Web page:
This initiative was presented at the end of November during a workshop entitled ‘Let’s make circular plastics work’. At that time the involved parties in the provinces of Friesland, Groningen and Drenthe made a commitment to structurally start working together in order to valorise the opportunities offered by the circular economy, by actively investing in green chemistry, biobased polymers and recycling.
‘Plastics is a major universal theme. It is steadily gaining attention,’ said Quartermaster prof. Rob Hamer (Hademar Holding) during the webinar. ‘As a result of regulations, there is steadily increasing pressure on fully closing the plastics chains. We aim to be at the forefront in this area and to be the best in Europe.’
The core of the cooperative effort consists of a projects portfolio. At the present time the projects portfolio contains 36 projects with a collective investment value of €320 million. For example, this includes projects relating to the new biodegradable polymers, such as PHA, the use of XL 3D printers, the upcycling of polyester, as well as green chemistry for the purpose of making building blocks for biopolymers. The goal is for such projects to become flywheels that will accelerate the region’s economic development. It is expected that within ten years at least 150 small and 5 large companies will be attracted here with a total of approximately one billion in new business investments.
The initiative is to create 6,000 new jobs and to result in an integrated research and education plan. Knowledge institutes will increase their cooperation to optimise their knowledge infrastructure and to profile themselves as ‘The University of the North’. For example, the University of Groningen (RUG) together with the NHL Stenden University of Applied Sciences created a hybrid department in the field of sustainable polymers. Prof. Katja Loos (RUG): ‘The good thing about this is that you can work together at multiple TRL levels.’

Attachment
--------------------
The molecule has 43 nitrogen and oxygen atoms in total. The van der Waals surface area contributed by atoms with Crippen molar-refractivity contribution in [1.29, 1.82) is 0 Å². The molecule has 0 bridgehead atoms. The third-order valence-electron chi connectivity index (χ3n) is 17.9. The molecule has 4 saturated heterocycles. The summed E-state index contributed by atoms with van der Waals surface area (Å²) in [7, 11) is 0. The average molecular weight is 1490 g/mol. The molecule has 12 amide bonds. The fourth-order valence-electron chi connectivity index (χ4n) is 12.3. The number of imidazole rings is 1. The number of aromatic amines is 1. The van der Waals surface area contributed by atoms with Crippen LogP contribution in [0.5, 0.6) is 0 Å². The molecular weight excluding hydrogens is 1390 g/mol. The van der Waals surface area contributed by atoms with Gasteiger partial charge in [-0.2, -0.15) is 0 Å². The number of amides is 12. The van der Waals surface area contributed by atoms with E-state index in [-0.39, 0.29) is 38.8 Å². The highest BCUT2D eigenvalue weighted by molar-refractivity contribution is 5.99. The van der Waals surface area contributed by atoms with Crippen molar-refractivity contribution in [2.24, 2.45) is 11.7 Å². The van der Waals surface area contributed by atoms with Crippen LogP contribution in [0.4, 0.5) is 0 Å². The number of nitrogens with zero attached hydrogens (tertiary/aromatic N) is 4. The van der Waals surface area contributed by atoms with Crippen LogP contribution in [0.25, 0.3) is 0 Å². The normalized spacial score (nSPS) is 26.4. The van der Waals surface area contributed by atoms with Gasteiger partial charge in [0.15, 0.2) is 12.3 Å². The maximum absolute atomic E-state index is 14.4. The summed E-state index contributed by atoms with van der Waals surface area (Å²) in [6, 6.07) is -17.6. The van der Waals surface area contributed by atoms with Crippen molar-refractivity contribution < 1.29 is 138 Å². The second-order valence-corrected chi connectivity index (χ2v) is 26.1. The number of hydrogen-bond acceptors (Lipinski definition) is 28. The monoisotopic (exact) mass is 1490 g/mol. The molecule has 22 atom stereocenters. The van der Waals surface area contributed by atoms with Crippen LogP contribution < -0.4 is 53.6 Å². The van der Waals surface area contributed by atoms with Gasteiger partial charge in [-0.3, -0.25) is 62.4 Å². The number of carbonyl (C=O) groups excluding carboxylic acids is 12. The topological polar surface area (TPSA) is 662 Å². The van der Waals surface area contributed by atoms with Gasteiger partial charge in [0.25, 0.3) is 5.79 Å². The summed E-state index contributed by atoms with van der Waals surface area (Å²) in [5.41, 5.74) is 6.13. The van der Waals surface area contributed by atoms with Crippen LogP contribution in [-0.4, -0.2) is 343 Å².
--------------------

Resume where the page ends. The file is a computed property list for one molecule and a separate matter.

The governments (the three provinces and the municipalities of Heerenveen, Het Hogeland, Delfzijl and Emmen) will be the necessary preconditions for this, such as an attractive business climate, permits, housing, mobility, etc. In addition, they will be supporting the transition by increasing their circular purchases. Alderman Hedwich Rinkes of the municipality of Heerenveen: ‘This way we not only work on solving the plastics problem, but also on improving earnings capacity and employment.’
In addition to the projects portfolio, an action plan is also being developed in which the initial pillars will be identified that are to help get the plan off the ground. Hamer: ‘Within the pillars we bring initiatives from the chemical, recycling and biobased sectors together and empower them even more. I am enthusiastic about this. Because the more dynamism, the more opportunities.’
This article was created in cooperation with Chemport Europe.
Image above: Chemport Europe